By Silka Gonzalez, an EO South Florida member and the President and CEO of Enterprise Risk Management, Inc.
I have a secret to share: I find the concept of disruption, disruptive ideas and trying to be the disruptor (and not the disrupted) extremely fascinating. For as long as I can remember, I’ve thought of “disruption” as a bad thing. It’s not my fault. As a leader in the risk-management industry, my line of business forces me to think that way. Understanding the nature of disruption is critical to sustained success, which is why I want to introduce you to a different kind of disruption that you should keep in mind as you continue to build your business.
The Cost of Disrupting Your Business Your business probably has a website that you depend on, either it sells your products or it serves as a virtual business card. In many ways, your website is intrinsically tied to your brand. As such, you should know that right now, anyone with Internet access can disrupt your business for as low as US$2.99 per month. A hacker group called the Lizard Squad offers “Distributed Denial of Service” attacks (you probably know them better as “DDoS” attacks). The Lizard Squad is infamous for allegedly taking down the Xbox Live and PlayStation Network during Christmas last year.
It’s hard to believe, but for US$2.99—less than the cost of a Starbucks latte—anyone can knock your website offline for 100 seconds. Think about that: A non-functioning website for more than a minute. For eight hours, the price is US$69.99. How much money is eight hours of total website disruption worth to your business? Trivial math will tell you how much it would cost to completely kill a website for a full year. The Lizard Squad accepts payments via PayPal and Bitcoin, making website paralysis possible with just a few clicks. If that’s not enough to make you worry, here’s what should really concern you—these prices will continue to get cheaper.
Hackers are the mother of all disruptors. And this is more than just websites going down. It doesn’t matter if you have the most ground-breaking idea or earth-shattering business model. If your business gets hacked and customer information gets stolen, you’ll get the worst media coverage imaginable— the viral kind. Unless you’re a 100% offline business that has nothing to do with the Internet, you need to change the way you think and run your “connected business.”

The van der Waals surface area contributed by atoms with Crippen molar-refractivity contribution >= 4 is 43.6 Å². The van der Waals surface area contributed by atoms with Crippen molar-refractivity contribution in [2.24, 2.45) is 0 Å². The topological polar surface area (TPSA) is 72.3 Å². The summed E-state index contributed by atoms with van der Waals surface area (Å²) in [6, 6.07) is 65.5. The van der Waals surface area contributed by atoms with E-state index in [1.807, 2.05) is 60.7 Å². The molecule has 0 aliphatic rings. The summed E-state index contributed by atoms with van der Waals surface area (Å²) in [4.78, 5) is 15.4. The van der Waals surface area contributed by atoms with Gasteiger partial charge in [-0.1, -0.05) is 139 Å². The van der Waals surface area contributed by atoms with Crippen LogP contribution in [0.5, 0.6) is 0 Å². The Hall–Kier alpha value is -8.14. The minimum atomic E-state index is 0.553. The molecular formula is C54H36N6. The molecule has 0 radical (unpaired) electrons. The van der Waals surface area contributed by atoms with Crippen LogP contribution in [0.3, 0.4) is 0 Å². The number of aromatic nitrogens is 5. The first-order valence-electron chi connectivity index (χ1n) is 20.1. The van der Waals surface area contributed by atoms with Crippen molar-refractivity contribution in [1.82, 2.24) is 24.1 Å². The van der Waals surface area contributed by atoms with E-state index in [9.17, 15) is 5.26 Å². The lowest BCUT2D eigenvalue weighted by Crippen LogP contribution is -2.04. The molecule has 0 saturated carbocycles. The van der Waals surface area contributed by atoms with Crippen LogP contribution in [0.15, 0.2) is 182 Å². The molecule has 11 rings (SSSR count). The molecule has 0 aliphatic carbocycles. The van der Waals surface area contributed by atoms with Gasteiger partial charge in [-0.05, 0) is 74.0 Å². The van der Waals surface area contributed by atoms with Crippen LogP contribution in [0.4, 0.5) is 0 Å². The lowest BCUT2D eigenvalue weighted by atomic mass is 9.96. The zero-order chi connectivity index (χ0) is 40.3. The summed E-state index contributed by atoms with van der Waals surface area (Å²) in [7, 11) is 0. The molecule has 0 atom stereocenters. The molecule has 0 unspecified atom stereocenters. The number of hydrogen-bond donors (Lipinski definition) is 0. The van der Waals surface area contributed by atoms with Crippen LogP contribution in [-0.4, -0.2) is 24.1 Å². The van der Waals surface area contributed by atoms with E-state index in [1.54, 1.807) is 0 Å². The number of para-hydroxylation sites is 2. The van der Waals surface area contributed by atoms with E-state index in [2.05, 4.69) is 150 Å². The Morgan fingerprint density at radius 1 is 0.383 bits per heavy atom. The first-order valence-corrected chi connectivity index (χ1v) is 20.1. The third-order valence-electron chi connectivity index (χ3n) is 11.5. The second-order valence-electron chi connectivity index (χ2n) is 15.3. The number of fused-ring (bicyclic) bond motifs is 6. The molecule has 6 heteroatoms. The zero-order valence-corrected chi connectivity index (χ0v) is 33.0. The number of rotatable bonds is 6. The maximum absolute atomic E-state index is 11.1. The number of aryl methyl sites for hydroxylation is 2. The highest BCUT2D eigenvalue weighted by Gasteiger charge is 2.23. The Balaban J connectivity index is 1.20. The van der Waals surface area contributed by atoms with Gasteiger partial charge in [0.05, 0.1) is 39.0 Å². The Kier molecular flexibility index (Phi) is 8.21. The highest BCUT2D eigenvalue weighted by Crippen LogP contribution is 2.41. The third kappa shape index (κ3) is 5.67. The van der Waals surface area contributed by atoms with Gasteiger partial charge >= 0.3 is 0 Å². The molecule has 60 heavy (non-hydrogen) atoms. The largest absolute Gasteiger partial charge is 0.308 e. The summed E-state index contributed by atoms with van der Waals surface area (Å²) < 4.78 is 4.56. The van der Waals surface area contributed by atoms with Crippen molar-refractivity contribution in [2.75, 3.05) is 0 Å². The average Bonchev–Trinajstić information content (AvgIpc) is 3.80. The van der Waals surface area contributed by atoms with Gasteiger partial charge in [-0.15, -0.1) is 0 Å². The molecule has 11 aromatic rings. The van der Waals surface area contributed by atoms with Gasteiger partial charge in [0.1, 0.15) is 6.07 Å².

Get Your Hands Dirty Think finances and cash flows. If you don’t understand them, you can’t run your business. If you want to stay relatively safe from hackers, you need to understand what your CIO, CISO or IT Director is doing with that money you’re spending. You don’t need to know the make and model of the latest security software or equipment. You only need to understand what different cyber-security threats your business faces and what measures your company is putting in place to combat them. Arm yourself with knowledge. Find resources that interest you—articles, blogs, videos or programs with talks offering insights on how to make good cyber-security decisions for your business. The more you know, the better you can prevent your company from being another cyber-attack victim.
Hack Yourself with Full Force It’s called penetration testing, and you’re probably familiar with the term. But you need to ensure that you hack the living daylights out of your technical infrastructure. After all, that’s what hackers are going to do. You need to test everything that’s connected to a network—even the printers and security cameras. There’s one other test that organizations rarely perform: a Data Breach Health Check. It involves testing all of your networks and devices to make sure that nothing’s been hacked yet. Ideally, you should perform this test every quarter.
Cover Your Bases Know what you need to do if you have a data breach in your business. While bad publicity is something you’ll still have to handle, it is wise to have your legal obligations out of the way. In cases where customer information has been compromised, you’ll need to formally notify the customers involved and the governing legal entities. If you plan to notify only some customers, then you need to be able to prove that you’ve performed a formal, unbiased investigation into the breach, which established that only these customers were affected while others were not.
Train Your Workforce They’re bored and aren’t interested in the details. They have enough on their plates, so security is the last thing on their minds. That’s all the more reason why it’s important to engage them with unique ideas and educate them regarding the ins and outs of cyber-security. Ask your training team to come up with interesting videos, newsletters and seminars with tips on how to protect themselves and their families online. Security is an attitude—if they learn to protect their own information, they’ll protect your business information as well.
Hackers have given a new meaning to disruption. Against the backdrop of the connected nature of doing business today, this is disruption that doesn’t differentiate between business size, industry or maturity level. The time is ripe to give this mother of all disruptions its due consideration.